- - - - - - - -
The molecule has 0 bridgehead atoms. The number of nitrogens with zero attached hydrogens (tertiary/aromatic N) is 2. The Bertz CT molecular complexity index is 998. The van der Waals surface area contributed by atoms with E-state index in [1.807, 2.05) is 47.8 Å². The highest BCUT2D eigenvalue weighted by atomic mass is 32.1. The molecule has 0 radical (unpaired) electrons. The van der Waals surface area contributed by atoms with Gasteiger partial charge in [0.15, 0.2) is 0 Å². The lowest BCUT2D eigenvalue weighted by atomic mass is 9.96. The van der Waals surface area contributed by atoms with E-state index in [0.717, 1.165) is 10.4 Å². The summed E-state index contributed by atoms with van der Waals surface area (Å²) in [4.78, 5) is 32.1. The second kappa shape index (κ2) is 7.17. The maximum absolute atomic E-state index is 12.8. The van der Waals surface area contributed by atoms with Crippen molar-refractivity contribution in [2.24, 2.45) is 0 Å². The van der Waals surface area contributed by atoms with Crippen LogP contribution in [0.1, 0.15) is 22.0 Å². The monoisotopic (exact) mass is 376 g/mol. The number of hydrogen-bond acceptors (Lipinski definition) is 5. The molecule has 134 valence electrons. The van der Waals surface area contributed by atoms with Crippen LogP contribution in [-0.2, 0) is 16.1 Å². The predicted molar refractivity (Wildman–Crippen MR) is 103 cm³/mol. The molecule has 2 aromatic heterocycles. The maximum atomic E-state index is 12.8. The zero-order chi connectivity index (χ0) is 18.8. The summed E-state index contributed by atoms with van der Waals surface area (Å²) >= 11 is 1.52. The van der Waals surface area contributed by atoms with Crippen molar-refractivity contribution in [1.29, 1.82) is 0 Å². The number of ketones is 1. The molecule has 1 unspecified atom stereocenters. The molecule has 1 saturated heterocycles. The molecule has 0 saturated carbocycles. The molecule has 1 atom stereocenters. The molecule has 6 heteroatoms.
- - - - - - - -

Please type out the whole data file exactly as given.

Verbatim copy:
The molecule has 0 bridgehead atoms. The number of nitrogens with zero attached hydrogens (tertiary/aromatic N) is 2. The Bertz CT molecular complexity index is 998. The van der Waals surface area contributed by atoms with E-state index in [1.807, 2.05) is 47.8 Å². The highest BCUT2D eigenvalue weighted by atomic mass is 32.1. The molecule has 0 radical (unpaired) electrons. The van der Waals surface area contributed by atoms with Gasteiger partial charge in [0.15, 0.2) is 0 Å². The lowest BCUT2D eigenvalue weighted by atomic mass is 9.96. The van der Waals surface area contributed by atoms with E-state index in [0.717, 1.165) is 10.4 Å². The summed E-state index contributed by atoms with van der Waals surface area (Å²) in [4.78, 5) is 32.1. The second kappa shape index (κ2) is 7.17. The maximum absolute atomic E-state index is 12.8. The van der Waals surface area contributed by atoms with Crippen molar-refractivity contribution in [2.24, 2.45) is 0 Å². The van der Waals surface area contributed by atoms with Crippen LogP contribution in [0.1, 0.15) is 22.0 Å². The monoisotopic (exact) mass is 376 g/mol. The number of hydrogen-bond acceptors (Lipinski definition) is 5. The molecule has 134 valence electrons. The van der Waals surface area contributed by atoms with Crippen LogP contribution in [-0.2, 0) is 16.1 Å². The predicted molar refractivity (Wildman–Crippen MR) is 103 cm³/mol. The molecule has 2 aromatic heterocycles. The maximum atomic E-state index is 12.8. The zero-order chi connectivity index (χ0) is 18.8. The summed E-state index contributed by atoms with van der Waals surface area (Å²) >= 11 is 1.52. The van der Waals surface area contributed by atoms with Crippen molar-refractivity contribution in [1.29, 1.82) is 0 Å². The number of ketones is 1. The molecule has 1 unspecified atom stereocenters. The molecule has 1 saturated heterocycles. The molecule has 0 saturated carbocycles. The molecule has 1 atom stereocenters. The molecule has 6 heteroatoms.